Star Command: Revolution
|Genres:||Strategy / Real-Time Strategy|
Star Command: Revolution is yet another one of the many Command & Conquer clones and popped up after that game became so wildly successful. Star Command makes some attempts, and has some good design ideas, but in the end fails because of a major flaw. The game universe is not outstandingly original: four races discover a new form of powerful energy and suddenly fall to warring amongst themselves, a mysterious Overlord comes in to scarf up the pieces, and you lead the unified underdog Star Command, whose goal is to regain control of the four peoples, stop their warfare, and unite against the Overlord. You start by high-jacking one of his motherships, and fight from there.
While set in space, the gameplay feels more like combat in a cave system (you’re hemmed in by many asteroid clusters, which form chambers and tunnels in space). Your ships maneuver on the now familiar two-dimensional plane; in fact, if you shut out the stars in the background, the visuals remind one a lot of Warcraft 2. You start out with a simple human base, some human ships, and the stolen mothership. The mothership is key in this game: it collects resources, conducts research, and builds new buildings; lose the mothership and the game is over.
Research is automatic, and somewhat random; a mothership must be next to a university structure to conduct it, which requires something of a choice on your part: do I research at my base, collect resources, or lead my fleet into new areas (and perhaps build a new university on the frontier)? Once all of your race’s ships and structures are researched you move on to the next race, and the next.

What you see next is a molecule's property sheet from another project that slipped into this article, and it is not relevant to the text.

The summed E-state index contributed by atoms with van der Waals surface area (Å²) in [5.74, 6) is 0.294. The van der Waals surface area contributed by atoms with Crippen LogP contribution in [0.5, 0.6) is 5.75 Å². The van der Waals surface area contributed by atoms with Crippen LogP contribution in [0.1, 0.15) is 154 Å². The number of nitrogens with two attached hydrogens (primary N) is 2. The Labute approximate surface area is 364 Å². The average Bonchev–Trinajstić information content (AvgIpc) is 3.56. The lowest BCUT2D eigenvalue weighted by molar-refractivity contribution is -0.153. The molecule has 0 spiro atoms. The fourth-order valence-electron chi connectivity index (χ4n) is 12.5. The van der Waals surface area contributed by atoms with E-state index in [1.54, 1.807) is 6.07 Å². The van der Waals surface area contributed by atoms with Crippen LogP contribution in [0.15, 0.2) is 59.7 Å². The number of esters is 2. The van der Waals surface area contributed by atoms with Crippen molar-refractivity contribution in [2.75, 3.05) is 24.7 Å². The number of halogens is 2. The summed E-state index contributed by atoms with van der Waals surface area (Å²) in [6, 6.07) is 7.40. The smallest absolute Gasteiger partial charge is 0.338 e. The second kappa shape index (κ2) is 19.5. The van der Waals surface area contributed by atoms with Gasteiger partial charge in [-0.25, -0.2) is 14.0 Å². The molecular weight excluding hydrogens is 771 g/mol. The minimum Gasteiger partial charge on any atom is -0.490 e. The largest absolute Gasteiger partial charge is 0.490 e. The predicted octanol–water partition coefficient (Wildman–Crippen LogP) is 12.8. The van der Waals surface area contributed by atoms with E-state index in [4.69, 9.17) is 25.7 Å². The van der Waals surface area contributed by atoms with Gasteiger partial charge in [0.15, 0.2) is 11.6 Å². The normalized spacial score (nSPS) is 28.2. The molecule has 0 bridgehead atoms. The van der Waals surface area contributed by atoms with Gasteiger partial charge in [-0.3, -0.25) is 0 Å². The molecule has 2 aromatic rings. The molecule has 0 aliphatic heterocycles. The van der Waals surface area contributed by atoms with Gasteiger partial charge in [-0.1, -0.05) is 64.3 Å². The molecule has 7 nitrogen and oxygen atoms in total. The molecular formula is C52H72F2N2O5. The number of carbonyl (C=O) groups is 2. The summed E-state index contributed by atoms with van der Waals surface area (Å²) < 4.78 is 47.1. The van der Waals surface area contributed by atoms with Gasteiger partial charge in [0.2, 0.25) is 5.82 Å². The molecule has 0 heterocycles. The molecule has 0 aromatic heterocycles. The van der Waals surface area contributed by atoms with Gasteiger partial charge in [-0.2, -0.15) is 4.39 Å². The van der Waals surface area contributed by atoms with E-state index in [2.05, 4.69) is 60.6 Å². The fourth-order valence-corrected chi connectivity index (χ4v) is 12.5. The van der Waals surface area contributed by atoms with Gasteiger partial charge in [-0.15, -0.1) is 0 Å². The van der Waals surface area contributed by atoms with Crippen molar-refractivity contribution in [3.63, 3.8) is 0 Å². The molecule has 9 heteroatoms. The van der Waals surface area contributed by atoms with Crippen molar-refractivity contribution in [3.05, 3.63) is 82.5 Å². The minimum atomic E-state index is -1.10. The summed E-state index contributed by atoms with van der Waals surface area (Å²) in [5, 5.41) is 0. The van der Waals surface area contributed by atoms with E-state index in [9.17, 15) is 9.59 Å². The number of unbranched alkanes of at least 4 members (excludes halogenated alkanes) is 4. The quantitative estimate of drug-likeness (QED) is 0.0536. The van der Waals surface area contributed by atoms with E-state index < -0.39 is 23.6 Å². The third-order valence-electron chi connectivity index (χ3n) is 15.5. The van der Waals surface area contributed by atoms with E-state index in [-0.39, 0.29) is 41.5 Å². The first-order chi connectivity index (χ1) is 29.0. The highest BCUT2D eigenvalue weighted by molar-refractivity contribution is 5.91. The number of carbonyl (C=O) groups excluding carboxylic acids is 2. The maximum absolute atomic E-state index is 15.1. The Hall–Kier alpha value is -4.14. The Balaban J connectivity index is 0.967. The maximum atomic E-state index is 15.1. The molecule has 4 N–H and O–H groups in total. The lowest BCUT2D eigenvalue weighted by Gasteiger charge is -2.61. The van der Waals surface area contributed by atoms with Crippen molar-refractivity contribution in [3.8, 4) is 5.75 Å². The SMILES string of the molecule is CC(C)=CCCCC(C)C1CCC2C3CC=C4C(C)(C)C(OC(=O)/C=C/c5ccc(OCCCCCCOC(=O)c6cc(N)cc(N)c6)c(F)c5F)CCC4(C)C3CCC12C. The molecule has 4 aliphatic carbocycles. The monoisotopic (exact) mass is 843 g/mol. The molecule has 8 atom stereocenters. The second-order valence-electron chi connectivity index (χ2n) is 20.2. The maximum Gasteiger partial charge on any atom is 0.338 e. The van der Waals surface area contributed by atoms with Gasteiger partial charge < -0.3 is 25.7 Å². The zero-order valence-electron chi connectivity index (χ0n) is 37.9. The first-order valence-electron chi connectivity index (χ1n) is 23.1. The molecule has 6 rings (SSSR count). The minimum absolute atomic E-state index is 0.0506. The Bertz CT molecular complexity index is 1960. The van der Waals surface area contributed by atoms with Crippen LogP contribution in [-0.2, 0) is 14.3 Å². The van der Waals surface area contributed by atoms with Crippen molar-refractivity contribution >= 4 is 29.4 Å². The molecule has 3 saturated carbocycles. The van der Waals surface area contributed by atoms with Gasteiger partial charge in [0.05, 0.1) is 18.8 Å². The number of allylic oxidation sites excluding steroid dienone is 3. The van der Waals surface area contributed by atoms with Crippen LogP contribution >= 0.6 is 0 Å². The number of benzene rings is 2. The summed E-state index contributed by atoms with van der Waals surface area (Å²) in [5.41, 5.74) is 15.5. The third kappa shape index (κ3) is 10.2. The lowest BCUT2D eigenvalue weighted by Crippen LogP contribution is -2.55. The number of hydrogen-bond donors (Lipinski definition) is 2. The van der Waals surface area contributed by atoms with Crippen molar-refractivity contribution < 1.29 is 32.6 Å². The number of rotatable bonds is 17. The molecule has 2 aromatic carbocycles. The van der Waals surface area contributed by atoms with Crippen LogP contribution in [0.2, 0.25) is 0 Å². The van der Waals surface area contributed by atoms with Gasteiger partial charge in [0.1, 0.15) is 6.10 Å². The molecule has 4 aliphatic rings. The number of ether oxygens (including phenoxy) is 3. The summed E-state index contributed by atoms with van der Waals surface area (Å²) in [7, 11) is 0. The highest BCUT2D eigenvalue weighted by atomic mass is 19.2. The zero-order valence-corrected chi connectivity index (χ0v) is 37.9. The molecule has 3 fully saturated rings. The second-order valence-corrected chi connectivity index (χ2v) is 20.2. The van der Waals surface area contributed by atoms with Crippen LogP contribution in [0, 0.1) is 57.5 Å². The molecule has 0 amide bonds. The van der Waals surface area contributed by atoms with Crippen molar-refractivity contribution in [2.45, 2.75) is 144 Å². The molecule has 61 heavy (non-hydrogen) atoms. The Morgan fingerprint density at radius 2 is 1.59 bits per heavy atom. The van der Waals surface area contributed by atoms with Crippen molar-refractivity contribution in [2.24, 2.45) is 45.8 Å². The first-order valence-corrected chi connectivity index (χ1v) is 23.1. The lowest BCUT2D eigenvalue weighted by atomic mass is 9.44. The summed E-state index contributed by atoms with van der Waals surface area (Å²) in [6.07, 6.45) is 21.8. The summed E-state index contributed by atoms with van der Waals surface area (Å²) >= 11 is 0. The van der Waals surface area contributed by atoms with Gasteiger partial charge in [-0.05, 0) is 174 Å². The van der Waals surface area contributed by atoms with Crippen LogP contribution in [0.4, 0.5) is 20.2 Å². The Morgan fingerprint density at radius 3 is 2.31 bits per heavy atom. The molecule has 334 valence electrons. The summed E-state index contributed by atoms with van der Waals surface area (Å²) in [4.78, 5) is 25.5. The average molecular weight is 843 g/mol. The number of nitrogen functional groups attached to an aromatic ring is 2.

The campaign structure starts out seeming quite unique but ends up damaging the game terribly. Instead of the linear missions all-too typical in this kind of game, each mission represents a sector on a larger map. You move between missions using portals, but the catch is that only your mothership can make the transit, not the fleets you’ve built, nor any of your structures. Because of this, you must often build up new bases and fleets on the resources you collect or bring with you. The fatal flaw is that you must be very careful about resource utilization; you can use too much of something in one mission, only to discover your error hours and many sectors later.
Without that certain bit you can’t complete the game, and because the game only allows one save (and it’s automatic; it only happens when you go through a portal), you may have to start completely over again, hoping against hope that you don’t make a similar mistake elsewhere in the campaign. While this try-fail-restart cycle is familiar and acceptable to action gamers, it has no place in a strategy game.
Individually, the missions can be somewhat amusing; while the combat tends to become a dogfight with no strategizing, building up your forces and moving in is entertaining… at least until you discover that you have to restart the game because you just don’t have enough solinite to build a lousy base and a handful of defensive ships.
System Requirements: Pentium 90 MHz, 32 MB RAM, Win95
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